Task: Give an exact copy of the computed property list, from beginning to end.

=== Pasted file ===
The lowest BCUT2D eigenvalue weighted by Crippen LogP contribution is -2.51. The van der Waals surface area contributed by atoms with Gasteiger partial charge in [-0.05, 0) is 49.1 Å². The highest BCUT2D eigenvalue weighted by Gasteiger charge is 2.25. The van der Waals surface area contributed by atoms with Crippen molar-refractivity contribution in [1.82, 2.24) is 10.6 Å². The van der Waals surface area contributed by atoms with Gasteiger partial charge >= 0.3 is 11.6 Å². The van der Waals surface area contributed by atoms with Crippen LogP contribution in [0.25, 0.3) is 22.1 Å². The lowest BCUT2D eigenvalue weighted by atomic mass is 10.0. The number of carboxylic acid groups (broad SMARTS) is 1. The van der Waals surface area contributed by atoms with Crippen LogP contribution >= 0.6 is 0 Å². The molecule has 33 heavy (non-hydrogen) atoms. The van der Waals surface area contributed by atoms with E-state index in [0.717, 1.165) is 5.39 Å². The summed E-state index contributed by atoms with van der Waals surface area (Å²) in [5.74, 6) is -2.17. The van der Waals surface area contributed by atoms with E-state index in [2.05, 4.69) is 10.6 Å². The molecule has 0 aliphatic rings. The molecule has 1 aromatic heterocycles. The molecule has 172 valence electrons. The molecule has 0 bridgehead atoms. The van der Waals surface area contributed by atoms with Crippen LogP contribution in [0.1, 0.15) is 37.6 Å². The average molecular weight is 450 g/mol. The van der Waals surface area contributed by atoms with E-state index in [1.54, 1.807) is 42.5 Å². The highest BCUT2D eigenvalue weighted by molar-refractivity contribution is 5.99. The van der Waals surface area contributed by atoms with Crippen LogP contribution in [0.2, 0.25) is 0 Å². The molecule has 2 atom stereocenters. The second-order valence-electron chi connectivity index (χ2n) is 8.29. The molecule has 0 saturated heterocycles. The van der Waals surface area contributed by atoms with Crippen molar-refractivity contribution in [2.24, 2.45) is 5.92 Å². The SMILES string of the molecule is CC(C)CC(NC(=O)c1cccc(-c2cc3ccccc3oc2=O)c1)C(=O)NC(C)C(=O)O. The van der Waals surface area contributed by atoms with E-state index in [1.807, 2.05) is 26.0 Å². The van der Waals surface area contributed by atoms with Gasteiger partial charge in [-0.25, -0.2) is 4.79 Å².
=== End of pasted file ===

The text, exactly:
The lowest BCUT2D eigenvalue weighted by Crippen LogP contribution is -2.51. The van der Waals surface area contributed by atoms with Gasteiger partial charge in [-0.05, 0) is 49.1 Å². The highest BCUT2D eigenvalue weighted by Gasteiger charge is 2.25. The van der Waals surface area contributed by atoms with Crippen molar-refractivity contribution in [1.82, 2.24) is 10.6 Å². The van der Waals surface area contributed by atoms with Gasteiger partial charge >= 0.3 is 11.6 Å². The van der Waals surface area contributed by atoms with Crippen LogP contribution in [0.25, 0.3) is 22.1 Å². The lowest BCUT2D eigenvalue weighted by atomic mass is 10.0. The number of carboxylic acid groups (broad SMARTS) is 1. The van der Waals surface area contributed by atoms with Crippen LogP contribution >= 0.6 is 0 Å². The molecule has 33 heavy (non-hydrogen) atoms. The van der Waals surface area contributed by atoms with E-state index in [0.717, 1.165) is 5.39 Å². The summed E-state index contributed by atoms with van der Waals surface area (Å²) in [5.74, 6) is -2.17. The van der Waals surface area contributed by atoms with E-state index in [2.05, 4.69) is 10.6 Å². The molecule has 0 aliphatic rings. The molecule has 1 aromatic heterocycles. The molecule has 172 valence electrons. The molecule has 0 bridgehead atoms. The van der Waals surface area contributed by atoms with Crippen LogP contribution in [0.1, 0.15) is 37.6 Å². The average molecular weight is 450 g/mol. The van der Waals surface area contributed by atoms with E-state index in [1.54, 1.807) is 42.5 Å². The highest BCUT2D eigenvalue weighted by molar-refractivity contribution is 5.99. The van der Waals surface area contributed by atoms with Crippen LogP contribution in [0.2, 0.25) is 0 Å². The molecule has 2 atom stereocenters. The second-order valence-electron chi connectivity index (χ2n) is 8.29. The molecule has 0 saturated heterocycles. The van der Waals surface area contributed by atoms with Crippen molar-refractivity contribution in [2.24, 2.45) is 5.92 Å². The SMILES string of the molecule is CC(C)CC(NC(=O)c1cccc(-c2cc3ccccc3oc2=O)c1)C(=O)NC(C)C(=O)O. The van der Waals surface area contributed by atoms with E-state index in [1.807, 2.05) is 26.0 Å². The van der Waals surface area contributed by atoms with Gasteiger partial charge in [-0.25, -0.2) is 4.79 Å².